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Angel Ape
Angel Ape
WHO are they? WHAT are they? Teaser ads such as the ones seen above and below began popping up in DC magazines in July and August of 1968.
Angel Ape

As it turned out, Angel and the Ape were the lead characters in a new humor comic book. The series was created by E. Nelson Bridwell and Bob Oksner. Before we go any further, let's...

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UPDATE: Bob Oksner passed away February 18, 2007. He was 90 years old. Bob had been illustrating comics since 1943 when he redesigned Marvel Boy for Timely Comics. He drew many different character during the next 43 years as he shuffled from super heroes to humor and back to super heroes. Among his work were stories for The Adventures of Dean Martin and Jerry Lewis, Adventures of Bob Hope; The Many Loves of Dobie Gillis; Sgt. Bilko; Pat Boone; Angel and the Ape; Welcome Back, Kotter; House of Mystery, Stanley and His Monster. When the DC line of humor comics was axed in the 1970's he went back to heroes and drew Superman, Supergirl, Wonder Woman, Shazam (Captain Marvel), Black Orchid, Lois Lane and many others. He won the National Cartoonist Society award for comic books in 1960 and 1961, and in 1970 he won the Shazam Award for his work on DC titles. Bob Oksner retired from comics in 1986.

BELOW: A page from Jerry Lewis #98 by Oksner:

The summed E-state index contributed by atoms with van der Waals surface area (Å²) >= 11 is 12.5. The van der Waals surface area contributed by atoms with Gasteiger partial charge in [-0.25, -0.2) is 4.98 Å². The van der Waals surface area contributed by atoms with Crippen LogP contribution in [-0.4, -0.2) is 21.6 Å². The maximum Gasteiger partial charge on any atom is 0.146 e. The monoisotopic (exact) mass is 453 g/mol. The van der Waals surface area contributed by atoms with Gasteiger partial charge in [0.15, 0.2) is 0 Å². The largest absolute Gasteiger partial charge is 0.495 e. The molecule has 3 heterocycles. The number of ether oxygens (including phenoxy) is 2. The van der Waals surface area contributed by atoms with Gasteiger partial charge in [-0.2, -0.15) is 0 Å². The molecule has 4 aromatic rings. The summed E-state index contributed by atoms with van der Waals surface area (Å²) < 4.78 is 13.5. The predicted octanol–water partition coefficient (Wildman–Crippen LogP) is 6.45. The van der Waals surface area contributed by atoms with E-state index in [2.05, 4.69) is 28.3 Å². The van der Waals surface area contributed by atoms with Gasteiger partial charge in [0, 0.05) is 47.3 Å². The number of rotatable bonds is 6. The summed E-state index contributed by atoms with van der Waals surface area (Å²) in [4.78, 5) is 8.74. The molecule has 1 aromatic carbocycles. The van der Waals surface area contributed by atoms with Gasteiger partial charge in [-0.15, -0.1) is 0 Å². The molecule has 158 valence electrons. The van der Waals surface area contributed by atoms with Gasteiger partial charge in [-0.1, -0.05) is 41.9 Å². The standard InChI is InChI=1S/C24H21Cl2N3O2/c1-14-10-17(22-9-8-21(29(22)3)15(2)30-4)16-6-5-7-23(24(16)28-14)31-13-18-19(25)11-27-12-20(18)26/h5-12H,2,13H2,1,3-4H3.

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Angel Ape
Angel and the Ape first appeared in Showcase #77, September 1968. This month marks the team's 40th anniversary! ABOVE: A Gaspar Saladino-designed ad for the first-ever A&A story. BELOW: A close-up of the book's cover (art by Bob Oksner, logo and lettering by Gaspar):
Angel Ape
WHO are they? WHAT are they? To be specific, they are Angel O'Day and Sam Simeon, and they are partners in a detective agency. Here's a page from their first story:
Angel Ape
As you can see, the lovely Angel knew judo and karate, and cracked a mean bullwhip. Her partner, Sam, was supposed to be an actual ape who could talk and think, although he often had trouble communicating. Part of the gag was that no one ever NOTICED he was a real ape:
Angel Ape
When Sam wasn't detecting, he was a part-time comic book artist, often pictured at his drawing table, surrounded by satirical "artist" in-jokes such as spilling ink or spouting comic-style profanity:
Angel Ape
Angel Ape

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